Sonia Delaunay

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Tate Modern in London is currently hosting the first UK retrospective of the life and work of visionary artist Sonia Delaunay. The exhibition runs until August 9 2015. The exhibition catalogue is available in GSA Library, along with a pop-up book of her designs specially commissioned for the exhibition from Gerard Lo Monaco.

Delaunay was a multi-disciplinary abstract artist and key figure in the Parisian avant-garde of the early to mid twentieth century. Alongside her husband, Robert, she pioneered the radical art movements Orphism and Simultanism. Born originally to Ukranian parents, she soon moved to Paris and here began to work across a variety of artistic media. In 1918 she founded Casa Sonia, an influential interiors and fashion boutique, before designing the sets and costumes for a number of theatre shows and films. Her textiles label Tissus Delaunay marketed her designs worldwide.

Orphism was originally christened in 1912 by poet and critic Guillaume Appollinaire who identified a new style of Cubist painting. Appollinaire was inspired by the work of František Kupka and the Delaunays, who, although channelling the Cubist vision, prioritised colour in their work. Appollinaire felt this use of colour brought movement, light and musical qualities to the artwork and therefore referenced the legendary poet and singer of ancient Greek mythology, Orpheus.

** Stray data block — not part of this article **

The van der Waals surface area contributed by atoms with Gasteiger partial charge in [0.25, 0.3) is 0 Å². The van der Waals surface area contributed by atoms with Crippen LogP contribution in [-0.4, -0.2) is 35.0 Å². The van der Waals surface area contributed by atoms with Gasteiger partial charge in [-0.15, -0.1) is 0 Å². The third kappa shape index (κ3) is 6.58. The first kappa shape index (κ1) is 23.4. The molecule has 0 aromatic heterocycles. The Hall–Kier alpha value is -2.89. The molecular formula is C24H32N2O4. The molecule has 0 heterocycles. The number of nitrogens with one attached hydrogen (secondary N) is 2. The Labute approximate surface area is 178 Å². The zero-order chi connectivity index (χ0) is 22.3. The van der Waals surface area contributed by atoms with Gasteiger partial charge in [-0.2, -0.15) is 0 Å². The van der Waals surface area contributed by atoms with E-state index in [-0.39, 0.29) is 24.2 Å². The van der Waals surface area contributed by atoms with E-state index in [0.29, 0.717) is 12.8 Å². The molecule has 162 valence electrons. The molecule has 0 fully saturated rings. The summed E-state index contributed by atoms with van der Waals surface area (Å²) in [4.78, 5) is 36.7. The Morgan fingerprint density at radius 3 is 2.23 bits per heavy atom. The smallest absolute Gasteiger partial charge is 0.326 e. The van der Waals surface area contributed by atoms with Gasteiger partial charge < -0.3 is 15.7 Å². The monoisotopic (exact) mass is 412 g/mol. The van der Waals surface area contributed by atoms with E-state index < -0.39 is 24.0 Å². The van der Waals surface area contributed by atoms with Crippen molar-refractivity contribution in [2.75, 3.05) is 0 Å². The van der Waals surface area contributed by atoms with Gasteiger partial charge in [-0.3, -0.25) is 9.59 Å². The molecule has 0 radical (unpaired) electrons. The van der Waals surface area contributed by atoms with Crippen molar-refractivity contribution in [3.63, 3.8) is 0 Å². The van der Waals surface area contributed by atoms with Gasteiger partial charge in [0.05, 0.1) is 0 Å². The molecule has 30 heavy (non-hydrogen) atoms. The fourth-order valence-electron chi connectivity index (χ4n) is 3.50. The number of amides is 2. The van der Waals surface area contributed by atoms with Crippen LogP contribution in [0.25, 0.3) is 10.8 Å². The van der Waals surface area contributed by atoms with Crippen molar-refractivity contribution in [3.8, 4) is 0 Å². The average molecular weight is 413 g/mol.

Delaunay soon developed Orphism into her own variant called Simultanism. The name comes from the work of French scientist Michel Eugène Chevreul who identified the phenomenon of ‘simultaneous contrast’, in which colours appear different depending on the colours around them. For example, a grey will look lighter on a dark background than it does on a light one. The Delaunays dispensed with form and aimed to created rhythm, motion and depth through overlapping patches of vibrant hues.

GSA Library is lucky to hold two rare volumes featuring the designs of Delaunay, both of which came to us with the Stoddard-Templeton Collection. Tapis et Tissus was published in 1929 in Paris by Charles Moreau and features the work of other influential female designers Eileen Gray and Anni Albers. Paris 1928 was published in Paris that year by A. Calavas.

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